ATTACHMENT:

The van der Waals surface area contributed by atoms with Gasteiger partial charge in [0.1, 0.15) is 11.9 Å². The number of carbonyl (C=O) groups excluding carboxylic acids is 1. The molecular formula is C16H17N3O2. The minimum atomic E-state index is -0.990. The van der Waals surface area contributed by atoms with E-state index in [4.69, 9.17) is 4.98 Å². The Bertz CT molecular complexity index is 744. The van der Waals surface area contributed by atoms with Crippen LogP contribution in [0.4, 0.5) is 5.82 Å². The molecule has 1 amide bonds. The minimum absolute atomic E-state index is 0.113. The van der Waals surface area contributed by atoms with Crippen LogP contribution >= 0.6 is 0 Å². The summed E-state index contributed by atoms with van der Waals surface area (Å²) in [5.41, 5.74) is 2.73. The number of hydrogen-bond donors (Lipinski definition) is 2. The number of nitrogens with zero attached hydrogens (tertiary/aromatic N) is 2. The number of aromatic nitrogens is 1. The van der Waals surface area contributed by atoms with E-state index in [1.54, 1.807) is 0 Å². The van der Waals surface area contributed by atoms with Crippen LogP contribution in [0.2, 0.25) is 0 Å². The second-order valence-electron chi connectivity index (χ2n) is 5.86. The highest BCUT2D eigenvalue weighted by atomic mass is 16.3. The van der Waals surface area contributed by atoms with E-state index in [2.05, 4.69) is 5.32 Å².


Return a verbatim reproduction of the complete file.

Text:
The van der Waals surface area contributed by atoms with Gasteiger partial charge in [0.1, 0.15) is 11.9 Å². The number of carbonyl (C=O) groups excluding carboxylic acids is 1. The molecular formula is C16H17N3O2. The minimum atomic E-state index is -0.990. The van der Waals surface area contributed by atoms with E-state index in [4.69, 9.17) is 4.98 Å². The Bertz CT molecular complexity index is 744. The van der Waals surface area contributed by atoms with Crippen LogP contribution in [0.4, 0.5) is 5.82 Å². The molecule has 1 amide bonds. The minimum absolute atomic E-state index is 0.113. The van der Waals surface area contributed by atoms with Crippen LogP contribution >= 0.6 is 0 Å². The summed E-state index contributed by atoms with van der Waals surface area (Å²) in [5.41, 5.74) is 2.73. The number of hydrogen-bond donors (Lipinski definition) is 2. The number of nitrogens with zero attached hydrogens (tertiary/aromatic N) is 2. The number of aromatic nitrogens is 1. The van der Waals surface area contributed by atoms with E-state index in [1.54, 1.807) is 0 Å². The van der Waals surface area contributed by atoms with Crippen LogP contribution in [0.2, 0.25) is 0 Å². The second-order valence-electron chi connectivity index (χ2n) is 5.86. The highest BCUT2D eigenvalue weighted by atomic mass is 16.3. The van der Waals surface area contributed by atoms with E-state index in [2.05, 4.69) is 5.32 Å².